I have to say it seems a mammoth task in comparison to everything else. I have no idea how you did it with 120 sanding disks. My 40grit clogs after a 2 mins or so... Then it's like trying to sand the floor with a hard rubber surface e.g. absolutely pointless. This happens with hand sanding / orbital sander / belt sander.

    Other angle grinder bits?
    So far I have tried 40grit angle grinder bits. This does clog pretty quick, but due to the savage nature, even when clogged it works pretty well at removing stuff. You can also get attachments to catch the dust, which works quite well actually. Expect a lot of dust regardless.

    I have also tried these wire things (twisted knot wire wheel) which attach to the angle grinder. These work great initially, and don't clog, but after a while of usage then untangle and become fairly average at removing the stuff. Hence why I go back to the clogged 40grit instead.

    I have also bought a TWIST KNOTTED CUP BRUSH but this vibrates the angle grinder soo much it becomes painful to hold after a while. I only have a single speed angle grinder... am I doing something wrong?

    Anyone recommend any other 'savage' ways of removing with angle grinder or the likes of?
  13. mcooper2406

    mcooper2406 Active Member

    They were 40 grit mate, I mean I used about 120 of them to do the job! Proper time drain, I kept thinking I'll be done soon I'll be done soon but it just went on and on and on and on and once I'd invested a day in it without renting a sander I should have cut my losses but just carried on! Love the floor now though!!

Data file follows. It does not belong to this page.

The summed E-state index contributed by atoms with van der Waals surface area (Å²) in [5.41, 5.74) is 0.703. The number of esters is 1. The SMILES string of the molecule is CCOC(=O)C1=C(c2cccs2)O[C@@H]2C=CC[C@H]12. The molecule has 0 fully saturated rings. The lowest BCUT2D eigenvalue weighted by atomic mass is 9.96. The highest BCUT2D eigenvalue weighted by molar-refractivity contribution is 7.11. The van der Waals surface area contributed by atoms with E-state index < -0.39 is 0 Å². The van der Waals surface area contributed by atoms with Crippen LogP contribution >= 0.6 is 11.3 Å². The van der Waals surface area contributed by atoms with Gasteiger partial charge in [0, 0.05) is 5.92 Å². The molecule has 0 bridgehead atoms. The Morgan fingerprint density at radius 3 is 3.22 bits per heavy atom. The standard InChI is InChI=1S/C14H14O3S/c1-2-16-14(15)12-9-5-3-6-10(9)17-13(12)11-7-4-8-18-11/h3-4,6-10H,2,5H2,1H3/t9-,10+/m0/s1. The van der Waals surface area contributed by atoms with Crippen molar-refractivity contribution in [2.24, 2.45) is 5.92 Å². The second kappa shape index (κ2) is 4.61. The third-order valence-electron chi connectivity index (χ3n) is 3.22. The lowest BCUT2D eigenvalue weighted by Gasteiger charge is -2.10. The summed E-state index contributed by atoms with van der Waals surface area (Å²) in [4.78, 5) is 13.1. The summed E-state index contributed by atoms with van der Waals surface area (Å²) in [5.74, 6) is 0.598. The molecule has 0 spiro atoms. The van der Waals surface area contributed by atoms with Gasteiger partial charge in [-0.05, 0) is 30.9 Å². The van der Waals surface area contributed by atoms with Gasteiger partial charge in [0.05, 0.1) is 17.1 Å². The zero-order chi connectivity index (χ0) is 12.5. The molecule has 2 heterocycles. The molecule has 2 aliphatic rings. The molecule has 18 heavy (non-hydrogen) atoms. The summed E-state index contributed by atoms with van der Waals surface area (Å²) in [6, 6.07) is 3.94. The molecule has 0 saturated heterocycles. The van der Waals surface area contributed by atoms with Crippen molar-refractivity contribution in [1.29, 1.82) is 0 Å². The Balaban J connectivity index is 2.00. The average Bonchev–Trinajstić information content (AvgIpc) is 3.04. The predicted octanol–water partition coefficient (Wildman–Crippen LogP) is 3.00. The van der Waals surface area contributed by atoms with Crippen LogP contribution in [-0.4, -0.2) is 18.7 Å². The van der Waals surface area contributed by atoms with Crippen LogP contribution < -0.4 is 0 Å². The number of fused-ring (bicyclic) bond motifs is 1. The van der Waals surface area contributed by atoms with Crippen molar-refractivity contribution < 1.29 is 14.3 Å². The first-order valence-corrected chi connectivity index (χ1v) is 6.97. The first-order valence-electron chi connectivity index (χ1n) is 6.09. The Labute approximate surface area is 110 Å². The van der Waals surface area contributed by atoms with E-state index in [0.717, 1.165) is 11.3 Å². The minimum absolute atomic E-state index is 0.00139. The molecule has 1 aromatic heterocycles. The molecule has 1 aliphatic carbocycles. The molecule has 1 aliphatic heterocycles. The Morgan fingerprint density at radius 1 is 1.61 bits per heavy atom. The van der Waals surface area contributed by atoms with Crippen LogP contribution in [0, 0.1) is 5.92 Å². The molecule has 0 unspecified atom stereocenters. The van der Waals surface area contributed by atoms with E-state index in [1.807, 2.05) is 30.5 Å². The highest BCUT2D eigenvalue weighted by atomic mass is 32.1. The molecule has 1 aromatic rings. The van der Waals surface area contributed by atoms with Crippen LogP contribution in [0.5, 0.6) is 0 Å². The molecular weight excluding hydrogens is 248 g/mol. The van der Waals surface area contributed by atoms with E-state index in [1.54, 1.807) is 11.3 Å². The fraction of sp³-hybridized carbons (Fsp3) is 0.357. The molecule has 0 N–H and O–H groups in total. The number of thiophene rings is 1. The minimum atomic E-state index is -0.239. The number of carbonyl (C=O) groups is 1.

Also the small section I did with an angle grinder ended up so uneven I had to spend about the same amount of time again making it smooth!

    I searched for hours online bud and tried all the suggestions but it's just not easy.
  14. TGull

    TGull Member

    Ahh ok I see!

    My project is around 200 sm :| done the biggest part (upstairs) but still got the whole of the downstairs to do.

    I was tempted to buy a second hand drum sander from ebay, but seen too many threads about things going majorly wrong. Pluss a little late in the day now to invest in one.

    I'm trying to keep the house as original as possible, as it's been in the family since the 50s. Otherwise to be honest, I would have been tempted to start again.

    Just trying to think if there is a more aggressive industrial scrapper type thing which I could use to get the stuff off in an even more rapid fashion. Would it be overkill stepping up to a 9" angle grinder. Never used one before though, so not sure how hard they are to handle in comparison to the smaller ones. Or dare i say it, just put the boards upright and use a bandsaw or kinds to slice it off. Not sure how even I could get the cut though. May end up with a floor like the devil's causeway.
  15. KIAB

    KIAB Super Member

    You can hire electric floor scraper/stripper, or use a hilti or similar sds max breaker with floor scraper blade.
  16. CGN

    CGN Screwfix Select

    Not sure about bitumen, but the trick with a floor sander is to initially go diagonally (carefully), then with the grain.
  17. njm

    njm Member

    This is one of them jobs where sentimentality aside you'd just rip the lot up and skip it as its more hassle than its worth surely? I definately wouldnt put an electric planer anywhere near anything sticky like that , it will just get dragged inside the blade drum and clog up , probly causing it to burn out . I think i would try some kind of scraper...even a stanly blade scraper(i know its going to be slow snd painstaking buy isnt it anyway?)- that will take off the bulk of it hopefully, then could you get a wire brush attachment for a dill or even for your grinder(im sure ive seen them?) Scratch most of the rest of it then give it a final quick sand to smooth. Thats my 2 peneth anyway
  18. njm

    njm Member

  19. njm

    njm Member